Lost in all the tax law changes that went into effect this year were several changes made to IRA and Roth IRA accounts that bear mentioning.
IRS Blessing of the Backdoor Roth IRA
The amount of money you can contribute to a Roth IRA is typically limited and direct contributions are completely disallowed if you exceed certain income limits. A backdoor Roth IRA is a strategy that allows you to get around those income limits by contributing first to a Traditional IRA, then converting it to a Roth IRA.
There has been some concern that the IRS would disallow this strategy, saying the taxpayer circumvented the nature of the law. The concern arose because there was nothing in the law explicitly allowing taxpayers to do a backdoor Roth IRA.
This has changed. The Congressional Conference report on the Tax Cuts and Jobs Act published last December stated taxpayers are allowed to contribute and then convert. Then in July the IRS confirmed, saying on a Tax Talk Today webcast that the “backdoor Roth method is allowed under the law.
Extended Rollover Period for Plan Loan Offsets
Under the old law, if you left your employer and had a 401(k) or pension plan loan balance, your employer would accelerate the due date of the loan, and if not repaid, offset the outstanding loan against your plan balance. The balance of the plan would then be rolled over to an IRA account. You could roll an amount equal to the outstanding loan into the IRA, but if not done within 60 days, the amount of the outstanding loan would be taxable to you.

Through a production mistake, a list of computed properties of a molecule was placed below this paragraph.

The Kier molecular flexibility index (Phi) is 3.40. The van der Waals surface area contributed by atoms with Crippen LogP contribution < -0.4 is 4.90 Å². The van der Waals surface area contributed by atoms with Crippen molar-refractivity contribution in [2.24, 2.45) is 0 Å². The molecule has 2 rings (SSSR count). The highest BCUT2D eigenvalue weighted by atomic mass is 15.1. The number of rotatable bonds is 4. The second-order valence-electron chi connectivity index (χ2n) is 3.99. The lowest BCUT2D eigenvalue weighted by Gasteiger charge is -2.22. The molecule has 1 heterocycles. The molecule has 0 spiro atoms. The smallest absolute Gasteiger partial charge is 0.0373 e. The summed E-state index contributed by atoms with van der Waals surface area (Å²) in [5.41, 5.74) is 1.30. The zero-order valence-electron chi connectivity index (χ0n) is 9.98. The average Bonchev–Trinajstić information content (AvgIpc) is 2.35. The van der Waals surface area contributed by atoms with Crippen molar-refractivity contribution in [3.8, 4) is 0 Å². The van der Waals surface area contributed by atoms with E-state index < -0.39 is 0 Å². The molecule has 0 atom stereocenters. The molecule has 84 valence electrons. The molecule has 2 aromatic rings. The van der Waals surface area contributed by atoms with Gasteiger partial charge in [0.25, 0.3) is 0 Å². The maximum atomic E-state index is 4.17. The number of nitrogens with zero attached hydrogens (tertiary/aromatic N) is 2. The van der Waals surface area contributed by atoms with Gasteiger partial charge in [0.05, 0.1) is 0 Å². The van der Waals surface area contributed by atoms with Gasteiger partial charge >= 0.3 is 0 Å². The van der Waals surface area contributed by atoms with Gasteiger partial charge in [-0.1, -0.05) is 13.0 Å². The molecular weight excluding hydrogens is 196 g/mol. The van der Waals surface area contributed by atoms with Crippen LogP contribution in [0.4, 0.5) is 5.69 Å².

Under the new law, you have until the due date of your tax return, including extensions, to roll the amount of the outstanding loan into the IRA.
Elimination of the Ability to Re-characterize Roth IRA Conversions
A common strategy when converting monies from a Traditional IRA to a Roth IRA was to reverse the conversion if the investments in the Roth IRA declined in value after the conversion. This allowed you to avoid paying tax on value no longer in the IRA. You had until the due date of the tax return, including extensions, to evaluate this. This gave you a free look for up to 9 ½ months after the year-end before deciding whether to keep the conversion or reverse it.
Beginning in 2018, the ability to reverse or re-characterize a Roth conversion is no longer allowed. Thus, you may want to wait until the end of the tax year to convert, when you have a better sense of your taxable income and tax brackets.
With marginal tax brackets being lowered, Roth conversions may still be a good strategy to consider, given a long-term holding period and a possibility of increasing marginal rates in the future.
If you have questions about any of the above retirement plan topics, please contact us. We are happy to discuss them with you.